Hating Modern Architecture, and Loving It (Part 1)

In Architecture Matters by George DoddsLeave a Comment

There’s no getting around it; Very few people like Modern architecture—a sentiment hardly limited to East Tennessee. It has never had a big following, which ought not to be news for anyone, yet this seems to mystify many of its leading practitioners. Indeed, it is fair to say that while its acolytes have always been meager in number, relatively speaking, the reasons for disaffection among the many are several.

In this multi-part series I will explore some of those reasons, both reasonable and not, as to why Modern architecture is by far the least popular of all the canonical architectural periods of last 2,500 years. Why virtually all Western architects are taught to design in this manner and relatively few, at least in this country, are able to practice as they are taught. Throughout it all, I will discuss how this resonates here in Knoxville.

Failing Forward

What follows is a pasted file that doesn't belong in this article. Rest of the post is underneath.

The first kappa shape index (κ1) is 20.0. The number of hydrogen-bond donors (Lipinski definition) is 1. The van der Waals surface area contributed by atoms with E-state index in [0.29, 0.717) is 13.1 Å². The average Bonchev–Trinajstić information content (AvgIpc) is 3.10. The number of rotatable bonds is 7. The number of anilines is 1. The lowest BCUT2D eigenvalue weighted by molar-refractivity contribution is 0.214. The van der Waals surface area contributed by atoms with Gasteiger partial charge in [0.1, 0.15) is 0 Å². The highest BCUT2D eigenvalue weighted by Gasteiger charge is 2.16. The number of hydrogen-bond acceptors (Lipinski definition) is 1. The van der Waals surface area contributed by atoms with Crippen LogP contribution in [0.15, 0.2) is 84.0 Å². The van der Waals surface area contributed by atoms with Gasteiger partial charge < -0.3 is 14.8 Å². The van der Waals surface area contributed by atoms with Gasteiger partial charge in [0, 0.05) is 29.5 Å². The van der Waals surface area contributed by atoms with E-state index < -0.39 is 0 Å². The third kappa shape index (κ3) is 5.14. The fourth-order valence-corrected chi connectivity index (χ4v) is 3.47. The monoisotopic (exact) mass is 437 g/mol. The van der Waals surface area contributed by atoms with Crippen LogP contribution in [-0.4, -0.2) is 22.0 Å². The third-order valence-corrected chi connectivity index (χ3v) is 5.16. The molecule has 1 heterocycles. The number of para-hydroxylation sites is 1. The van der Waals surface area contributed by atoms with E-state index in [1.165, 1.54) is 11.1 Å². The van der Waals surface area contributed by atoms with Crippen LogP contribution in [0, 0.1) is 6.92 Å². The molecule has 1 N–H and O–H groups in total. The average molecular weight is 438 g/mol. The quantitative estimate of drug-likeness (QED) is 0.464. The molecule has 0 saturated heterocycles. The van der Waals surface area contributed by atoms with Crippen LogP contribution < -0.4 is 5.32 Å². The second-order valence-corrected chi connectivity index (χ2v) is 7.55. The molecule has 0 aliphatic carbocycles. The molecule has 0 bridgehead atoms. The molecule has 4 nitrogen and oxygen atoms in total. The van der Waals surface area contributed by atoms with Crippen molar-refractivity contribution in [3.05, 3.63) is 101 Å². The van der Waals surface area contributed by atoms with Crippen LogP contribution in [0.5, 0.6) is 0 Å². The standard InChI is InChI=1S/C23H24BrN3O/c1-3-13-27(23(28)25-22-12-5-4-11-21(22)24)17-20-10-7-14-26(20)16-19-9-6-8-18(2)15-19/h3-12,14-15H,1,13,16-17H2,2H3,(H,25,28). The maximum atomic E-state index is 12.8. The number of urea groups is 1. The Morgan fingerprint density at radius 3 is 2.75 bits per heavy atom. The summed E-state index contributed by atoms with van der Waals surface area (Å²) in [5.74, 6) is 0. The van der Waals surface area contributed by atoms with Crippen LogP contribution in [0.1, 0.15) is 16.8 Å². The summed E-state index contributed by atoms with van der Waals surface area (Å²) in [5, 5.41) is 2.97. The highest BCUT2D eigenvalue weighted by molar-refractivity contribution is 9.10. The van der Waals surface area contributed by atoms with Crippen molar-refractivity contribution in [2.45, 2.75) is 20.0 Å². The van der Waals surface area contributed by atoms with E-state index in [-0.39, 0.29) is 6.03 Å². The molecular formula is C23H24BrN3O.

Since 2008, the travel website virtualtourist.com has published an annual list of the “Top Ten Ugliest Buildings and Monuments” in the world. A quick visit to the site helps explain why the philosopher David Lovekin calls tourism, “Degenerate Travel.” That said, while the criteria for inclusion is obscure, the resulting lists say much about the antipathy for Modern architecture, one that is widely shared, particularly among those who travel to consume the romance of ostensibly unsullied distant cultures. Two of the entries on that first list are monuments, which, in all fairness, it’s difficult to imagine appealing to any sighted traveler: The LuckyShoe Monument, in Tuuri, Finland (2000) and the Peter the Great Statue, in Moscow, Russia (1997). Of the remaining eight, six are Brutalist works (akin to our own Lawson McGhee Public Library and the University of Tennessee Art & Architecture Building), completed between 1950 and 1978. The top offender is the iconic Boston City Hall (1968), by Kallmann, McKinnell & Knowles. The remaining buildings are from this century and, generally speaking, Modern.